It doubles it.
If the other dimensions (length and height) are left unchanged, doubling the width will double the volume.
Doubling the radius quadruples the volume.
Yes - of course it is !
Pressure and volume have an indirect relationship, so when you increase the pressure the volume will similarly decrease. By doubling the pressure, you will roughly cut the volume in half.
They both have the same effect on the surface area of the pipe, but the radius has more effect on its volume/capacity.
the volume changes as radius squared and linear with height, so tripling radius and double of height gives 3 x 3 x 2 = 18 times more volume
Height, size, gender
Doubling the base, but leaving the height unchanged, will double the area.
It is supposed to. I did it on my children and it worked
Both frame size and height affect the size of the lungs and the diaphragm. Lung volume correlates with height when adjusted for differences in age, weight, gender, and ethnicity.
The volume increases by 8 times (23). doubling is 2, so its 2 to the power of 3. Leigh
Yes. Except that there will be some combinations of changes to diameter and height which will leave the volume unchanged.
If a substance has X grams per cubic centimeter, then doubling the volume gives 2 cubic centimeters. This means that there are 2X grams, so doubling the volume doubles the mass.
No, you can do it by doubling their HEIGHT when they are 2, not their weight. And yes it is considered to be approximately accurate.
I don't know. Figure it out on your own.
Rectangles don't have volume or height.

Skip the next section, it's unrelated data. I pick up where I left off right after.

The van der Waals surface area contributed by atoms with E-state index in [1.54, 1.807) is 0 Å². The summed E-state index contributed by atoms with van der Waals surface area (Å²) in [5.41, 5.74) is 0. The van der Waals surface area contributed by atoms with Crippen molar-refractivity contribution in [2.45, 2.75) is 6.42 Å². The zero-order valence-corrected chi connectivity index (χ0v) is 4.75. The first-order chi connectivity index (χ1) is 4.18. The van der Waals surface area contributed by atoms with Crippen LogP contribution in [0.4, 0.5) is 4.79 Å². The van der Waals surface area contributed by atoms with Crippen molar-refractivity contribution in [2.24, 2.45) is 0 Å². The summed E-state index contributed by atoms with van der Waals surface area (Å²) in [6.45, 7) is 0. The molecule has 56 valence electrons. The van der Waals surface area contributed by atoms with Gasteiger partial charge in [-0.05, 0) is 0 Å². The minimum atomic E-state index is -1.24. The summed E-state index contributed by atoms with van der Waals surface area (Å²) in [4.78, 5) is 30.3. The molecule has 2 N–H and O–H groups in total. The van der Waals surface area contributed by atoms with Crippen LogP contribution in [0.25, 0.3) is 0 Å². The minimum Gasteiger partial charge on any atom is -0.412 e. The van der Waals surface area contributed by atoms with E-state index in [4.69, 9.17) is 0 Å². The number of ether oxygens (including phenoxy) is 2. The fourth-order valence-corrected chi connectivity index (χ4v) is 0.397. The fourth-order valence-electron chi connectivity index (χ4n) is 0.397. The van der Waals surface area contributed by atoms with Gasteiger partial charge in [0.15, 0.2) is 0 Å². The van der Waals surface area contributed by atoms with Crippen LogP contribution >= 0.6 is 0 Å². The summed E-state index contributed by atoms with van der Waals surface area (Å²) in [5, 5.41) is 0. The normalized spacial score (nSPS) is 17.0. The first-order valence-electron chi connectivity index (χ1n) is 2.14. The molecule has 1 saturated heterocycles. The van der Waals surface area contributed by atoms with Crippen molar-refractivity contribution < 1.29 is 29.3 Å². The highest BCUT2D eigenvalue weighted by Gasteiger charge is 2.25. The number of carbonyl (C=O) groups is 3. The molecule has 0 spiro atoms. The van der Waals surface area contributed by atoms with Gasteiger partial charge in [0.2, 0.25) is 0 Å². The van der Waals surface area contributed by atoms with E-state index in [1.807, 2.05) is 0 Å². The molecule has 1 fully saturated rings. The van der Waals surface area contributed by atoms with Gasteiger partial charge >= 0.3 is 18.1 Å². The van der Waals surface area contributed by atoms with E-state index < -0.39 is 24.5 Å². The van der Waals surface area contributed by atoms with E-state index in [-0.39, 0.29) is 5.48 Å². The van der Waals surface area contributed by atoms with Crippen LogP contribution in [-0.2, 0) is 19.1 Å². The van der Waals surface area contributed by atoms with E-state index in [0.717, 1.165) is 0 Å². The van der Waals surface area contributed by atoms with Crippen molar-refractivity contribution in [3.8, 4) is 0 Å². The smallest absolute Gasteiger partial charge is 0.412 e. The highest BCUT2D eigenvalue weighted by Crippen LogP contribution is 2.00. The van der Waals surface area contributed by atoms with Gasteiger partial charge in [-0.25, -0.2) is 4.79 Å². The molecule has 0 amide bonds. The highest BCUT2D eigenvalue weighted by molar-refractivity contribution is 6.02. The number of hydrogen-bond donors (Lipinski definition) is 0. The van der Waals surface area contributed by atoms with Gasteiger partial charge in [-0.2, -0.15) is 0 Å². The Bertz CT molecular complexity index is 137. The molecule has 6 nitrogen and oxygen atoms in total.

Since: Volume = height x base Height = Volume / Base
In general, as objects get larger, mass increases faster than height, because height is a linear, or one dimensional measurement, whereas mass is related to volume, and volume would as a general rule be proportional to the cube of the height. I will add that your question is rather vague. A person who is getting fat, for example, could double in mass without any change in height. An empty box could have something put inside it that would cause it to double in mass without any increase in height. There are many different possible situations involving increased mass, which would have a variety of effects on height.
pi*radius2*height = volume Make the height the subject of the above formula:- height = volume/pi*radius2
pi*r2*height = volume Make the height the subject of the above formula:- height = volume/(pi*r2)
Volume of a rectangular prism = base x height. If volume and height are known, solve for base area by dividing volume by height.
volume = length*height*width Rearrange the formula: length = volume/height*width